Re: [asa] Deism, Apologetics, and Neglected Arguments

From: Dave Wallace <>
Date: Fri Aug 21 2009 - 14:23:47 EDT
Ted Davis wrote:
Second, I am unable to believe that a very large number of ID proponents and adherents (the latter meaning the camp followers who provide the political support) are willing to grant that humans and other animals are related by common descent; and I think the evidence for that is pretty strong.  In other words, as we've said quite often here, despite clear and outspoken exceptions like Mike Behe and Michael Denton (who has dissociated himself from the ID movement), ID is mainly an anti-evolutionary movement in the classical sense: it is intended to encourage people to question common descent, whether or not that intention is openly stated up front.  
This morning I was looking at UcD as I often do and found the following by Cornelius Hunter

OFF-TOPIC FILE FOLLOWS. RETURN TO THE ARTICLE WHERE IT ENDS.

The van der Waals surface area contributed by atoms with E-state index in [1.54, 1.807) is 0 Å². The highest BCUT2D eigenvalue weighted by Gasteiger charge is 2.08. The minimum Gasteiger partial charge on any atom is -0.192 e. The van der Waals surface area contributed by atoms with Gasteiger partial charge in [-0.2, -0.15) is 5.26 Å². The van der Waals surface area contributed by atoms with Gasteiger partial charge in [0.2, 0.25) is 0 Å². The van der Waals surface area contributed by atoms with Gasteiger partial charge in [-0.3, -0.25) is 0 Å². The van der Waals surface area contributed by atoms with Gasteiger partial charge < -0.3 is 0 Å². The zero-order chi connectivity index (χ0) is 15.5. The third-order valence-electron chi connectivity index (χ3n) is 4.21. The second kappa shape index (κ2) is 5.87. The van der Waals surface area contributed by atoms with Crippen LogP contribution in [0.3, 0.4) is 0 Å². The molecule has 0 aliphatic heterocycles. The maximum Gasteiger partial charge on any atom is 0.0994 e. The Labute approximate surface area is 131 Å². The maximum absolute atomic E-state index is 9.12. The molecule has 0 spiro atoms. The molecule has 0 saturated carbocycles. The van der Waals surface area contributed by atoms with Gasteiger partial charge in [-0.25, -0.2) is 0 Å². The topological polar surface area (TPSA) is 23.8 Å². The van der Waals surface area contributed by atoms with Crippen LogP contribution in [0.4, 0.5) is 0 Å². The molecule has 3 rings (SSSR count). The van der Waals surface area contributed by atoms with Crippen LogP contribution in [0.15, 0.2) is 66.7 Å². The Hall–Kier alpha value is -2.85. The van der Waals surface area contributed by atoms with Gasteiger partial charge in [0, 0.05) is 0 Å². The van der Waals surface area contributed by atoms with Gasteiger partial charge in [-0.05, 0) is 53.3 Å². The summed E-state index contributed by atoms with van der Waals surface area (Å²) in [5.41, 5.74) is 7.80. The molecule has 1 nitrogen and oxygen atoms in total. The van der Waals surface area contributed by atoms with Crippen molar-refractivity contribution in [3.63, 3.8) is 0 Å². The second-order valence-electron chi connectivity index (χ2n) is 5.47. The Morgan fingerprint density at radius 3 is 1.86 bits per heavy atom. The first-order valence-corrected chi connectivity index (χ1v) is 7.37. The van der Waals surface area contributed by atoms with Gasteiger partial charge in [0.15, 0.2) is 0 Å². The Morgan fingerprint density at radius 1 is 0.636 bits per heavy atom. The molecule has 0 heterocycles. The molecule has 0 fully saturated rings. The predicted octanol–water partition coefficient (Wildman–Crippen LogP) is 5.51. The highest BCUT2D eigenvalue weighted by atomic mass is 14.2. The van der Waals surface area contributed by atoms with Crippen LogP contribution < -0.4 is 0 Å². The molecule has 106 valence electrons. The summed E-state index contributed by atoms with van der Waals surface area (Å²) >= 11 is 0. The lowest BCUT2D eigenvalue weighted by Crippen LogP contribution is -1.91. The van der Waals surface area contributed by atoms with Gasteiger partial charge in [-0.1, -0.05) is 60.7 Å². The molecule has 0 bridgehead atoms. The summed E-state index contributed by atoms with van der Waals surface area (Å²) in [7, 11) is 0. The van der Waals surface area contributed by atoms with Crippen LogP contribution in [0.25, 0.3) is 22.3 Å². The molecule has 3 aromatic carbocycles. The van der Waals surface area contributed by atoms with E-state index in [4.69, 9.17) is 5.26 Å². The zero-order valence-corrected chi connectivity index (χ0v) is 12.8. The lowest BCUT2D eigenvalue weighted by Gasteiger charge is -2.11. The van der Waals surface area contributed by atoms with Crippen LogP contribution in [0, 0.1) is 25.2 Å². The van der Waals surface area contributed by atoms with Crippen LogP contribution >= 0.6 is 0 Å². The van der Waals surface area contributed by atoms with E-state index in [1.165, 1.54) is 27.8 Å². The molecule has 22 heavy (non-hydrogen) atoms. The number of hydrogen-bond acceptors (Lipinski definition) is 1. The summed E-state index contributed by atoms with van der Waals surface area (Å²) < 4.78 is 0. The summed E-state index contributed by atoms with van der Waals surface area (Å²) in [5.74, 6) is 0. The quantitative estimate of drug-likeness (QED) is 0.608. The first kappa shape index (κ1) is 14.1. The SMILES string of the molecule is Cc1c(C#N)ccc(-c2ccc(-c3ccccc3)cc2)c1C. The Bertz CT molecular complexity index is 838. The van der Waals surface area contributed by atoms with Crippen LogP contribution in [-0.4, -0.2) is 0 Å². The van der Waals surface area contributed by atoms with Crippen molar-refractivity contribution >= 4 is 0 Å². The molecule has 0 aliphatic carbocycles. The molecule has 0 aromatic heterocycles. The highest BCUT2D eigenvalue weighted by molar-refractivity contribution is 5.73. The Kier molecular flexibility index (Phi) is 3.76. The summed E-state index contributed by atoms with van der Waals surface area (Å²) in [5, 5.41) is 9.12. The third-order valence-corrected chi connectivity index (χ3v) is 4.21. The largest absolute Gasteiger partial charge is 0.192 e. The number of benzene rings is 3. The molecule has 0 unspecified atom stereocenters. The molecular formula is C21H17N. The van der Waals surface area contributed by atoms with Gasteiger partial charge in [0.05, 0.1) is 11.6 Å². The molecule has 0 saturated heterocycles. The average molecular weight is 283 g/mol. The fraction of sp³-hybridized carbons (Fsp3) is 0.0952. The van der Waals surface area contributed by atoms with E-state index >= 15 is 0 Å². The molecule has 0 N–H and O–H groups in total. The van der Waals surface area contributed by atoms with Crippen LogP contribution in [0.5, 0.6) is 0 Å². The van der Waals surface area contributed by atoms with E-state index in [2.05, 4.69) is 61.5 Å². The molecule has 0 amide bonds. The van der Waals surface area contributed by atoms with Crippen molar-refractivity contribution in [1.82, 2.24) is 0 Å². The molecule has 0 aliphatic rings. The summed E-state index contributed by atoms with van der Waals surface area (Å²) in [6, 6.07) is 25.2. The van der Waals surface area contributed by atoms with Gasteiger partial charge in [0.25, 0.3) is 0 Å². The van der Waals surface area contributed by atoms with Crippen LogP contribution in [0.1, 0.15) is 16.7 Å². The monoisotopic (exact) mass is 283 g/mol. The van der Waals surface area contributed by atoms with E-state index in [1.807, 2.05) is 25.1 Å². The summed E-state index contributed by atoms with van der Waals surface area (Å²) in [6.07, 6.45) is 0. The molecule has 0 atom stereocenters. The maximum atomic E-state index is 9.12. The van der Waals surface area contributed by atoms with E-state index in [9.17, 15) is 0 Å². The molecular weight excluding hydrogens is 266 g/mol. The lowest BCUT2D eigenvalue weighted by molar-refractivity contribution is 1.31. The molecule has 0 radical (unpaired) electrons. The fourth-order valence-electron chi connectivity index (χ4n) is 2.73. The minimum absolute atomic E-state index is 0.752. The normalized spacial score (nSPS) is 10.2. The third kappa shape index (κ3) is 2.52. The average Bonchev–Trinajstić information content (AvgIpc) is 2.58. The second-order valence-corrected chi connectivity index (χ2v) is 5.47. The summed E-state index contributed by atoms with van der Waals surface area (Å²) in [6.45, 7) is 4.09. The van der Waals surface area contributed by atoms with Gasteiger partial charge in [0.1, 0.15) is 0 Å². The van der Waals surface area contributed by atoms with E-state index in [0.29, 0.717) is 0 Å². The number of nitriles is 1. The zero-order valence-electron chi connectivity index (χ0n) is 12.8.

which sounds to me like a denial of common descent:

More Chimp-Human Genome Problems

One of evidences for evolution that has been strongly touted in recent years is the fact that the genomes of the human and chimpanzee are so similar. About 98.4% of the instructions in our genome match the chimp's. We must share a common ancestor, so goes the argument which doesn't worry about how humans and chimps could be so different. With a 98.4% match, evolution must be true. That, of course, is not a scientific argument. But leaving that aside, when we look under the hood we actually find that comparisons of the human and chimp genomes contradict evolution.

Dave W
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